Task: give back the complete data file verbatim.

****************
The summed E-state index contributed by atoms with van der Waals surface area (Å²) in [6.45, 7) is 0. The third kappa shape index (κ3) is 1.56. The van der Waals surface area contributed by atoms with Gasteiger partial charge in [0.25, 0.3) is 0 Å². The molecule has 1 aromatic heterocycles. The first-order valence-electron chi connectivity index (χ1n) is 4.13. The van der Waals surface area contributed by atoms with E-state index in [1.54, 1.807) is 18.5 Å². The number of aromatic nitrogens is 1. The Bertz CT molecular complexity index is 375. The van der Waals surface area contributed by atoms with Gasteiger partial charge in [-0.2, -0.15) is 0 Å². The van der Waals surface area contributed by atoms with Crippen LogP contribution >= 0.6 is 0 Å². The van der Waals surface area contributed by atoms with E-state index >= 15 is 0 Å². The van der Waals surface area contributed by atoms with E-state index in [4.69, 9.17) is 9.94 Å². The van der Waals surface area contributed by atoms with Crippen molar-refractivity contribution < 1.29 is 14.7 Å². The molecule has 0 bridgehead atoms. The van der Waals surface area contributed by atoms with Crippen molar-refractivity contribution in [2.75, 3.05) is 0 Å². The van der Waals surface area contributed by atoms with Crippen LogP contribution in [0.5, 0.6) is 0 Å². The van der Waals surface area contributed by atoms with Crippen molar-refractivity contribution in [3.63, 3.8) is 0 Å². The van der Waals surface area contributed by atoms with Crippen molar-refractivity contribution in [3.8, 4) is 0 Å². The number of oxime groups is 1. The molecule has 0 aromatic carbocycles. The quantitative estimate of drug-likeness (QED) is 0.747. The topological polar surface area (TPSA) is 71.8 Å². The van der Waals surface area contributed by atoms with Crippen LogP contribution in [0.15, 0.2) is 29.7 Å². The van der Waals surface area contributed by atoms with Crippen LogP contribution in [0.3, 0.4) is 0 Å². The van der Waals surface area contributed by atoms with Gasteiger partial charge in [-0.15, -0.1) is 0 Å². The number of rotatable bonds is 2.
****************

The summed E-state index contributed by atoms with van der Waals surface area (Å²) in [6.45, 7) is 0. The third kappa shape index (κ3) is 1.56. The van der Waals surface area contributed by atoms with Gasteiger partial charge in [0.25, 0.3) is 0 Å². The molecule has 1 aromatic heterocycles. The first-order valence-electron chi connectivity index (χ1n) is 4.13. The van der Waals surface area contributed by atoms with E-state index in [1.54, 1.807) is 18.5 Å². The number of aromatic nitrogens is 1. The Bertz CT molecular complexity index is 375. The van der Waals surface area contributed by atoms with Gasteiger partial charge in [-0.2, -0.15) is 0 Å². The van der Waals surface area contributed by atoms with Crippen LogP contribution >= 0.6 is 0 Å². The van der Waals surface area contributed by atoms with E-state index >= 15 is 0 Å². The van der Waals surface area contributed by atoms with E-state index in [4.69, 9.17) is 9.94 Å². The van der Waals surface area contributed by atoms with Crippen molar-refractivity contribution < 1.29 is 14.7 Å². The molecule has 0 bridgehead atoms. The van der Waals surface area contributed by atoms with Crippen molar-refractivity contribution in [2.75, 3.05) is 0 Å². The van der Waals surface area contributed by atoms with Crippen LogP contribution in [0.5, 0.6) is 0 Å². The van der Waals surface area contributed by atoms with Crippen molar-refractivity contribution in [3.63, 3.8) is 0 Å². The van der Waals surface area contributed by atoms with Crippen molar-refractivity contribution in [3.8, 4) is 0 Å². The number of oxime groups is 1. The molecule has 0 aromatic carbocycles. The quantitative estimate of drug-likeness (QED) is 0.747. The topological polar surface area (TPSA) is 71.8 Å². The van der Waals surface area contributed by atoms with Crippen LogP contribution in [0.15, 0.2) is 29.7 Å². The van der Waals surface area contributed by atoms with Crippen LogP contribution in [0.3, 0.4) is 0 Å². The van der Waals surface area contributed by atoms with Gasteiger partial charge in [-0.15, -0.1) is 0 Å². The number of rotatable bonds is 2.